In London, O’Brien purchases Introducing James Joyce, with an introduction written by T. S. Eliot. When she learns that James Joyce‘s A Portrait of the Artist as a Young Man is autobiographical, it makes her realise where she might turn, should she decide to write herself. In London she starts work as a reader for Hutchinson, where on the basis of her reports she is commissioned, for £50, to write a novel. Her first novel, The Country Girls (1960), is often credited with breaking silence on sexual matters and social issues during a repressive period in Ireland following World War II.

This novel is the first part of a trilogy of novels which includes The Lonely Girl (1962) and Girls in Their Married Bliss (1964). Shortly after their publication, these books are banned and, in some cases burned, in her native country due to their frank portrayals of the sex lives of their characters. Her novel A Pagan Place (1970) is about her repressive childhood. Her parents are vehemently against all things related to literature and her mother strongly disapproves of her daughter’s career as a writer.

O’Brien is a panel member for the first edition of the BBC‘s Question Time in 1979. In 2017, she becomes the sole surviving member.

In 1980, she writes a play, Virginia, about Virginia Woolf, and it is staged originally in June 1980 at the Stratford Festival, Ontario, Canada and subsequently in the West End of London at the Theatre Royal Haymarket with Maggie Smith and directed by Robin Phillips. It is staged at The Public Theater in New York City in 1985.

Other works include a biography of James Joyce, published in 1999, and one of the poet Lord Byron, Byron in Love (2009). House of Splendid Isolation (1994), her novel about a terrorist who goes on the run, marks a new phase in her writing career. Down by the River (1996) concerns an under-age rape victim who seeks an abortion in England, the “Miss X case.” In the Forest (2002) deals with the real-life case of Brendan O’Donnell, who abducts and murders a woman, her three-year-old son, and a priest, in rural Ireland.

O’Brien now lives in London. She receives the Irish PEN Award in 2001. Saints and Sinners wins the 2011 Frank O’Connor International Short Story Award, the world’s richest prize for a short story collection. Faber and Faber publishes her memoir, Country Girl, in 2012. In 2015, she is bestowed Saoi by the Aosdána.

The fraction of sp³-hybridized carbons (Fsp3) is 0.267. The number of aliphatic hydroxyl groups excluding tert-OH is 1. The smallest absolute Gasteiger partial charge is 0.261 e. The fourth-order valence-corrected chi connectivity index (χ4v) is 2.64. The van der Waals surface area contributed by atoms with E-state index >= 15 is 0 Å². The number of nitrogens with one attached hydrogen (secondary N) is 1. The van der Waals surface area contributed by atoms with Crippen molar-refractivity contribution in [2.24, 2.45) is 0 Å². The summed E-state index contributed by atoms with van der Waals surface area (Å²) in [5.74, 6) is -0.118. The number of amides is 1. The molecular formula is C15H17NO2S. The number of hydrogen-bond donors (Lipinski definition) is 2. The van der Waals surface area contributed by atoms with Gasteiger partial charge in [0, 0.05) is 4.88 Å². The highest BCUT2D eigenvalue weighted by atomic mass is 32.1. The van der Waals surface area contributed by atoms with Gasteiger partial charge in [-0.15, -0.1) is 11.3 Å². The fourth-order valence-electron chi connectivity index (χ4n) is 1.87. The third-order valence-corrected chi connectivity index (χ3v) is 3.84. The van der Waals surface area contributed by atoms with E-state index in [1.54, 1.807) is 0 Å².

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Death of Michael Cusack, Founder of the GAA

michael-cusackMichael Cusack, teacher and founder of the Gaelic Athletic Association, dies in Dublin on November 25, 1906.

Cusack is born on the eastern fringe of the Burren to Irish speaking parents in Carran, County Clare on September 20, 1847, during the Great Famine. He becomes a national school teacher and in 1874, after teaching in various parts of Ireland, becomes a professor at Blackrock College, then known as the French College. In 1877, he establishes his own civil service academy, Cusack’s Academy, in Dublin which proves successful in preparing pupils for the civil service examinations.

A romantic nationalist, Cusack is also reputed to have been associated with the Fenian movement. He is active in the Gaelic revival, initially as a member of the Society for the Preservation of the Irish Language which is founded in 1876, and later the Gaelic League who in 1879 breaks away from the Society. Also in 1879, he meets Pat Nally, who is a member of the Irish Republican Brotherhood and a leading nationalist and athlete. He finds that he and Nally agree on the influence of British landlordism on Irish athletics.

He would recall how both Nally and himself, While walking through Phoenix Park in Dublin and seeing only a handful of people playing sports in the park so depresses Cusack and Nally that they agree it is time to “make an effort to preserve the physical strength of [their] race.” Nally organises a National Athletics Sports meeting in County Mayo in September 1879 which is a success, with Cusack organising a similar event which is open to artisans in Dublin the following April.

On November 1, 1884, Cusack together with Maurice Davin, of Carrick-on-Suir, County Tipperary, calls a meeting in Hayes’ Commercial Hotel, Thurles, County Tipperary, and founds the Gaelic Athletic Association (GAA). Davin is elected president and Cusack becomes its first secretary. Later, Archbishop Thomas William Croke, Archbishop of Cashel & Emly, Michael Davitt and Charles Stewart Parnell become patrons. Cusack also becomes involved in the Irish language movement, founding The Celtic Times, a weekly newspaper which focuses on “native games” and Irish culture.

Michael Cusack dies in Dublin on November 27, 1906 at the age of 59. He is buried in Dublin’s Glasnevin Cemetery.